Blogging has been light recently because of the usual term-time stuff. However, we have launched our Institute of Neuroscience Strategic Plan (also available via google docs).

See here for the Trinity press release and TCIN Strategic Plan Nov 2010 Final for the summary presentation pdf.

The graphics are fantastic, and the plan itself is short and sweet.

A quote:

Our animating ethos rests on the belief that major and fundamental research problems are best solved by combining research strengths across disciplines and levels of analysis.

Combining our strengths in this way will allow us to deliver major scientific discoveries of great consequence for human health, welfare and knowledge.

Table of Contents:

  1. Why Explore the Brain? [Our short, simple answer: ‘Understanding the structure and functions of our brains brings us a good way along the path of understanding ourselves as humans. Progress in understanding the nervous system materially benefits human health, welfare and knowledge.‘]
  2. Trinity College Institute of Neuroscience Mission
  3. Transformative Neuroscience
  4. Context
  5. Trinity College Institute of Neuroscience Today
  6. Trinity College Institute of Neuroscience Tomorrow
  7. Research Focus 1: Synapses, Cognition and Behaviour
  8. Research Focus 2: Neuropsychiatry and Neurodevelopmental Disorders
  9. Research Focus 3: Neurodegeneration, Neuroprotection and Neuroplasticity
  10. Platform Technologies: Imaging and Neural Engineering
  11. Innovation
  12. Education
  13. Contribution to Society and Outreach
  14. Future Opportunities
  15. Measuring Impact: Hard and Soft Metrics
  16. Final Thoughts

Read it!

Industry-academic interactions

October 8, 2010 1 comment

Here’s disturbing story from the UK (reg req):

IS INDUSTRY WALKING AWAY FROM ACADEMIA?

Recession-hit companies scale back university liaison offices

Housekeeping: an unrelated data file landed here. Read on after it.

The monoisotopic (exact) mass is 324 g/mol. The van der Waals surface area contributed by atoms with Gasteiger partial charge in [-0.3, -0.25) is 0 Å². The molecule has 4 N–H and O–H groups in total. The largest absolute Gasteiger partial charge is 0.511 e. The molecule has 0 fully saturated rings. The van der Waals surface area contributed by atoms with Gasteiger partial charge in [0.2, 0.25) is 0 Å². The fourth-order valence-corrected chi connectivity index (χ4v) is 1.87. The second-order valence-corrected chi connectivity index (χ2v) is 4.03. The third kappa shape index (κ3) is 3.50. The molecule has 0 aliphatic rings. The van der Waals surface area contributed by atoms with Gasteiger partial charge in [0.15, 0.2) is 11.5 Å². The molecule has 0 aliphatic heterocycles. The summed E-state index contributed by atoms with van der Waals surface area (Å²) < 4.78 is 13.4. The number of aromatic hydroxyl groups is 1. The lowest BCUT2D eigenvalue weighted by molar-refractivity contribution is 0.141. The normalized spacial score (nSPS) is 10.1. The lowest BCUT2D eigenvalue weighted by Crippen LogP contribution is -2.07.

Universities could find it more difficult to find industry research partners as hi-tech companies look to scale back or close their academic liaison departments in the wake of the financial crisis.

And a quote:

The defence technology company QinetiQ, spun out of the government’s Defence Evaluation and Research Agency in 2001, has closed its central academic liaison department. And within the past few months, the mobile telecoms company Vodaphone has moved its academic cooperation work into a single office in Germany. Previously, academic liaison was handled by a team scattered across different countries including Germany, the UK and Spain.

This has to be a concern if it is generally true: the idea that industry-academic partnerships are a good thing is reasonable on the face of it, but if industry decides it’s not interested, then what…?

A previous post here gives a very different perspective on how such interactions might actually evolve.

 

US school ranking names no winners: Nature News

September 29, 2010 Leave a comment

US school ranking names no winners : Nature News.

A non-ranking ranking system for Graduate education in the USA.

A quote:

Graduate programmes are assessed and measured, but stale data could reduce impact of long-awaited report.

Which US chemistry department is the biggest? As of autumn 2005, the University of California, Berkeley, had a whopping 406 graduate students. That must be some departmental picnic. Which ecology programme takes the longest? The median time to complete a PhD degree in the ecology and evolutionary biology department at Tulane University in Louisiana is 8.5 years. Which genetics programme has the highest average number of citations per faculty publication? The Massachusetts Institute of Technology in Cambridge dominates, with a knockout 10.08. Which physics programme is the best? A new report that supplies all of the other answers doesn’t make the call.